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Title: Investigating the mechanisms of action of VGF-derived peptides in the nervous system
Author: Ayub, Mahmood
ISNI:       0000 0004 0132 842X
Awarding Body: Imperial College London
Current Institution: Imperial College London
Date of Award: 2012
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The VGF neurosecretory protein, first identified as a nerve growth factor (NGF) inducible gene product, is selectively synthesised predominantly in neuronal and neuroendocrine cells. The ~68 kDa VGF protein sequence is rich in paired basic amino acids, and thus the protein undergoes endoproteolytic cleavage to produce smaller peptides, which are stored in dense core vesicles and released upon stimulation via the regulated secretory pathway both in vitro and in vivo. Several of these VGF-derived peptides have been characterised and are involved in energy homeostasis, reproductive processes, synaptic plasticity as well as pain modulation. A number of studies have observed an increase in VGF gene expression in various pain models and more recently the VGF-derived peptides, TLQP-21, LQEQ-19 and TLQP-62 showed direct modulation of inflammatory and neuropathic pain when applied in vivo. The molecular mechanisms of action of VGF-derived peptides are not well understood and were investigated in this study. The TLQP-21 peptide, but not LQEQ-19, was shown to dose-dependently induce an increase in intracellular Ca2+ levels from cellular internal stores in brain- and spinal cord-derived primary microglia, in >65 % of the cell population in vitro. Three hour treatment of primary microglia with TLQP-21 (100 nM) induced a 2.78 fold increase in Ccl11 and a 2.28 fold decrease in Cxcl9 gene expression levels relative to the vehicle control (Student's t-test; p ≤ 0.05). Biochemical analysis using affinity chromatography and LC-MS/MS techniques identified the gC1q-R protein as a potential binding partner / receptor for TLQP-21. The gC1q-R protein is a ubiquitously expressed, multi-compartmental protein involved in complement activation, inflammatory processes and the plasma bradykinin formation pathway. These results tentatively suggest that TLQP-21 may contribute to the modulation of pain through activation of primary microglia and potentially involve interactions with components of the complement system. The findings highlight the importance of VGF-derived peptides in pain research and could lead to new perspectives and targets for pain therapeutics.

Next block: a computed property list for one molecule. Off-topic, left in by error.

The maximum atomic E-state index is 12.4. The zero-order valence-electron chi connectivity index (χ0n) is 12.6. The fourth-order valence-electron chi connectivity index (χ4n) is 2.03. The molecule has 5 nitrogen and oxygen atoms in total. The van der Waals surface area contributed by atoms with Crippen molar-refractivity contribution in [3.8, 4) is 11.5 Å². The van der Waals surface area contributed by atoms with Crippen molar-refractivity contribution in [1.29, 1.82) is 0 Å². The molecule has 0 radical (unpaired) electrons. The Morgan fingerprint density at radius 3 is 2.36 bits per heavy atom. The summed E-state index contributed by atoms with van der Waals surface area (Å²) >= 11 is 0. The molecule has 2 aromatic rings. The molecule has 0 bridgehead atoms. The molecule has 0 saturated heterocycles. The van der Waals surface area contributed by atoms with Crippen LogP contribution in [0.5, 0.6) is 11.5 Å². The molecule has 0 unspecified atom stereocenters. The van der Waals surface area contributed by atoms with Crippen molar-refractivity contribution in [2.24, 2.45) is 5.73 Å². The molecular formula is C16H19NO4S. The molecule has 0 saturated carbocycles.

Supervisor: Okuse, Kenji Sponsor: Biotechnology and Biological Sciences Research Council
Qualification Name: Thesis (Ph.D.) Qualification Level: Doctoral